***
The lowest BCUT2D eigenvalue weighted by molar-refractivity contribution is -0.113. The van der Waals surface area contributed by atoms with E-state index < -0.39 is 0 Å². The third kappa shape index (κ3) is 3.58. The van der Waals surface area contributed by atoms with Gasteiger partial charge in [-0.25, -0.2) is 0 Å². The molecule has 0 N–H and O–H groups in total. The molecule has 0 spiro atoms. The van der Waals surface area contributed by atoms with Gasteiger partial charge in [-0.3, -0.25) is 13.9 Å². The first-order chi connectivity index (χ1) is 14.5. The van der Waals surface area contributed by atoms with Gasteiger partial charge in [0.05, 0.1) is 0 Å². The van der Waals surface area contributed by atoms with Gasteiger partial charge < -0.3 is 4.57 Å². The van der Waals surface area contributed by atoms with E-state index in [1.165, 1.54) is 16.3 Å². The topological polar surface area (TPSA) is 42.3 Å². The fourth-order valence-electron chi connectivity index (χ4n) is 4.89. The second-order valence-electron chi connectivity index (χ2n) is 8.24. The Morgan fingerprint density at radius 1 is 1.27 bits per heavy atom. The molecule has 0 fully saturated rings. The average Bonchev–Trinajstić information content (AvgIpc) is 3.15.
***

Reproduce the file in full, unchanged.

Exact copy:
The lowest BCUT2D eigenvalue weighted by molar-refractivity contribution is -0.113. The van der Waals surface area contributed by atoms with E-state index < -0.39 is 0 Å². The third kappa shape index (κ3) is 3.58. The van der Waals surface area contributed by atoms with Gasteiger partial charge in [-0.25, -0.2) is 0 Å². The molecule has 0 N–H and O–H groups in total. The molecule has 0 spiro atoms. The van der Waals surface area contributed by atoms with Gasteiger partial charge in [-0.3, -0.25) is 13.9 Å². The first-order chi connectivity index (χ1) is 14.5. The van der Waals surface area contributed by atoms with Gasteiger partial charge in [0.05, 0.1) is 0 Å². The van der Waals surface area contributed by atoms with Gasteiger partial charge < -0.3 is 4.57 Å². The van der Waals surface area contributed by atoms with E-state index in [1.165, 1.54) is 16.3 Å². The topological polar surface area (TPSA) is 42.3 Å². The fourth-order valence-electron chi connectivity index (χ4n) is 4.89. The second-order valence-electron chi connectivity index (χ2n) is 8.24. The Morgan fingerprint density at radius 1 is 1.27 bits per heavy atom. The molecule has 0 fully saturated rings. The average Bonchev–Trinajstić information content (AvgIpc) is 3.15.